There’s always a kiss of tomorrow, the kiss from far away that should have been, could be. Kisses maketh thy life.

    Here comes the rain again

    Falling on my head like a memory

    Falling on my head like a new emotion

    I want to walk in the open wind

    I want to talk like lovers do

    I want to dive into your ocean

    Is it raining with you        ~ Eurythmics

 

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Perennial Pleasures

 

 

 

When I go into the garden with a spade, and dig a bed, I feel such an exhilaration and health that I discover
that I have been defrauding myself all this time in letting others do for me what I should have done with my own hands.

Ralph Waldo Emerson 

 

 

In summer, the song sings itself.

William Carlos Williams 

 

 I almost wish we were butterflies and liv’d but three summer days,
three such days with you I could fill with more delight than fifty common years could ever contain.

John Keats

 

 

Gardens are not made by singing ‘Oh, how beautiful,’ and sitting in the shade.

Rudyard Kipling

 

 

The greatest fine art of the future will be the making of a comfortable living from a small piece of land.

Abraham Lincoln

 

 


A garden is a grand teacher. It teaches patience and careful watchfulness; it teaches industry and thrift;
above all it teaches entire trust.

Gertrude Jekyll



How fair is a garden amid the trials and passions of existence.

Benjamin Disraeli 



If you have a garden and a library, you have everything you need.

Cicero 


 
Then followed that beautiful season... Summer....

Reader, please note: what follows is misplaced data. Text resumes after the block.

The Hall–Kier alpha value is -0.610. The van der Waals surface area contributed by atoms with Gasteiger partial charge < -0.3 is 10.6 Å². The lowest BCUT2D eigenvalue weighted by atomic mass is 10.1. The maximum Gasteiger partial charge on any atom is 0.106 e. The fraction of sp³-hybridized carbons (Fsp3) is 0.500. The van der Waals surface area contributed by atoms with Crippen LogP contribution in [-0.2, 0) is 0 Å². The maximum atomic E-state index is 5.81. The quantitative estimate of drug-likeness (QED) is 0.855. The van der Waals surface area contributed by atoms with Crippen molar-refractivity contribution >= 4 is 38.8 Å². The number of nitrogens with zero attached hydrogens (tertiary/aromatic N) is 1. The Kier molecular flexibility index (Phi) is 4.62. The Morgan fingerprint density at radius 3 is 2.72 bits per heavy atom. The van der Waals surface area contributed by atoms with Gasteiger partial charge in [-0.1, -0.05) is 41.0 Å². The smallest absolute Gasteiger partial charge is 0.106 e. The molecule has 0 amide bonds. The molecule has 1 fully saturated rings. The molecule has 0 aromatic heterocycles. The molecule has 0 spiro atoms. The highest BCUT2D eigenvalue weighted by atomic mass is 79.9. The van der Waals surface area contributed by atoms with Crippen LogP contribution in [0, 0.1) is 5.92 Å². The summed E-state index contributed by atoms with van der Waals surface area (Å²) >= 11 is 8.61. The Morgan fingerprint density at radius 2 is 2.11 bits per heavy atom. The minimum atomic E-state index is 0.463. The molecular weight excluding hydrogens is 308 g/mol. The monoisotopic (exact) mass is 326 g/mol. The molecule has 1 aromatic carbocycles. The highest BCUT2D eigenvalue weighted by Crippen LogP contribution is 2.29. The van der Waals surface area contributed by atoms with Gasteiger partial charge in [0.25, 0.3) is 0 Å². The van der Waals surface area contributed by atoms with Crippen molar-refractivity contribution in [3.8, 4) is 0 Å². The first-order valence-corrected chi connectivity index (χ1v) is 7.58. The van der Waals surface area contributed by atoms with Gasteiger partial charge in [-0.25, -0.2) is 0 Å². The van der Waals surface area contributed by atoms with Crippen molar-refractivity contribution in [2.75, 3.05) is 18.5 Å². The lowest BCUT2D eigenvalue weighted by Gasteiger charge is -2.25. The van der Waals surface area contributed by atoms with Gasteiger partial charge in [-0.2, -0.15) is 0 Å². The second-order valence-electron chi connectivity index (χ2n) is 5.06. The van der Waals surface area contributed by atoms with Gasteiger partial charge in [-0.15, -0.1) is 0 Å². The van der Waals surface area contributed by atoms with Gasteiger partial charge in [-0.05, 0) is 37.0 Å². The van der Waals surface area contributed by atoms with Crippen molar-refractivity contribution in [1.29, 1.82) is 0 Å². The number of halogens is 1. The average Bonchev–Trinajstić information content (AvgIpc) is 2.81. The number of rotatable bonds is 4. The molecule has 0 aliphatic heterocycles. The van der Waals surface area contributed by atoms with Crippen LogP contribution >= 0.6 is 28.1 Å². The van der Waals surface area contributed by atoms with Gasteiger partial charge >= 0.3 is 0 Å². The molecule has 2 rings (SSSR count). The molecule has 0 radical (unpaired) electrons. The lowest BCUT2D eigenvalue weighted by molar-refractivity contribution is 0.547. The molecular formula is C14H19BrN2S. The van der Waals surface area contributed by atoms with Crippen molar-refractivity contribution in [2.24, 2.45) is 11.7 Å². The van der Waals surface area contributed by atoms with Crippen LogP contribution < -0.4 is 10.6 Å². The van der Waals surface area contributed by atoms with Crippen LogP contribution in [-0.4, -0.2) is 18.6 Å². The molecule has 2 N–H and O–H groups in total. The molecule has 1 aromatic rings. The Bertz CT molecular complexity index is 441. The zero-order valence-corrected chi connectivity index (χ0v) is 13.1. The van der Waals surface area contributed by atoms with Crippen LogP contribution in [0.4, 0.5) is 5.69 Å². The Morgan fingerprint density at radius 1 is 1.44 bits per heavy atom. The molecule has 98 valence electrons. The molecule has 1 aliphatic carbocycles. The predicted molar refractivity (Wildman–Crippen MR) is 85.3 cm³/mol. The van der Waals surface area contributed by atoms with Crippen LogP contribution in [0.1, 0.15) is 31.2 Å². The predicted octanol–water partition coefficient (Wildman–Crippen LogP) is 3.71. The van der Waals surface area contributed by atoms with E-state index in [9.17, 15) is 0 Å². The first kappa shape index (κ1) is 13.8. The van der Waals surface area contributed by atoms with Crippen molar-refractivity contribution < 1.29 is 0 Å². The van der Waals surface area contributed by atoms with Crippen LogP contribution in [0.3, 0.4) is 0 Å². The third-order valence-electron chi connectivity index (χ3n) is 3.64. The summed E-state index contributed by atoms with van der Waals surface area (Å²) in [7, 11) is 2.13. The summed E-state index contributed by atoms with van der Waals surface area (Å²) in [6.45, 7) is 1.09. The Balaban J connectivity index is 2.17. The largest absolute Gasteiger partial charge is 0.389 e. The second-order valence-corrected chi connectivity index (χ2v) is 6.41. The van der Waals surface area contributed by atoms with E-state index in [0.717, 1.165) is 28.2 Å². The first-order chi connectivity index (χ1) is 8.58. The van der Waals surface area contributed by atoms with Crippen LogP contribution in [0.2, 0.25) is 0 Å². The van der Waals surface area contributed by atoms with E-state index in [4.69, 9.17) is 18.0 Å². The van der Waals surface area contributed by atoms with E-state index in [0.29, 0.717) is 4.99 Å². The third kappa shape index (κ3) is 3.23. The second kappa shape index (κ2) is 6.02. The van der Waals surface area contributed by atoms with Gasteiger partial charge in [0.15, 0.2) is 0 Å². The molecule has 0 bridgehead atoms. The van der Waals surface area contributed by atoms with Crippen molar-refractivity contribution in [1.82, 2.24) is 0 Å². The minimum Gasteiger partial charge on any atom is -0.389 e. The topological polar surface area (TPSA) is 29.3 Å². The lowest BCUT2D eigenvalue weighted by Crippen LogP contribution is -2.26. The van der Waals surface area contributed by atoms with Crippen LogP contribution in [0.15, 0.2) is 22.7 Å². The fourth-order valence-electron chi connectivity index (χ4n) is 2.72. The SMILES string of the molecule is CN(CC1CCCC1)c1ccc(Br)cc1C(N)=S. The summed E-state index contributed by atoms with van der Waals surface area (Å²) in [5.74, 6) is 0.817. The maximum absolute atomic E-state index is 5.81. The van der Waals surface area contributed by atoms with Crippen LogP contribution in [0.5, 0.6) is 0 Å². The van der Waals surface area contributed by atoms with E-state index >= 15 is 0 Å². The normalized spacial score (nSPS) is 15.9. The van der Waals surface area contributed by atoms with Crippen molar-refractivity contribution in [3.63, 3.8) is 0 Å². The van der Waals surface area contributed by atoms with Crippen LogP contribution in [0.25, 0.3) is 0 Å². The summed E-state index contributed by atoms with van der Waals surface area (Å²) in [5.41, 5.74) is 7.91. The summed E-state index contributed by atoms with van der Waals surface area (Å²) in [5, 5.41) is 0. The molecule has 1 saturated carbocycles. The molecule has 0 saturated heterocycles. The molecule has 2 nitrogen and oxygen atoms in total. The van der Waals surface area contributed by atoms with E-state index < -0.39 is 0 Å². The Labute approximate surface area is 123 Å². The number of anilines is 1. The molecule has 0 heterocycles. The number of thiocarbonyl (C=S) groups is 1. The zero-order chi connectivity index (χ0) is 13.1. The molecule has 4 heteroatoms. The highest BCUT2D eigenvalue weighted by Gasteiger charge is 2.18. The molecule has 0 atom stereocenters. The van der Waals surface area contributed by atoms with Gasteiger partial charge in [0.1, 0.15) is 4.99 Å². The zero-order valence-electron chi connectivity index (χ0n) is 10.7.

Filled was the air with a dreamy and magical light; and the landscape
Lay as if new created in all the freshness of childhood.


Henry Wadsworth Longfellow


 

 The garden is the poor man's apothecary.

German Proverb

 

 

 Who loves a garden still his Eden keeps;
Perennial pleasures plants, and wholesome harvest reaps.

A. Bronson Alcott

 

 

Green was the silence, wet was the light,
the month of June trembled like a butterfly.

Pablo Neruda

 

 

 

Garden as though you will live forever.

William Kent

 

 

 

 

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Latest Comments

Virginia M Macasaet Reality Check
20 September 2018
Thank you Rosy, Few fallen trees, not too bad compared to the North...
Virginia M Macasaet Once More with Feeling
20 September 2018
Thank you Rosy, Stephen! Always feels good to be back home :-)
Monika Schott The magic mirror
19 September 2018
Yes, lived in the same house for many years now, which is quite different to the years of moving bef...
Stephen Evans The Other Side of Silence 
18 September 2018
Not as much skipping as you might think though some characters interested me more than others. Ther...
Rosy Cole The Other Side of Silence 
17 September 2018
Interesting. But literary arbiters since the two world wars might consider this discursive approach ...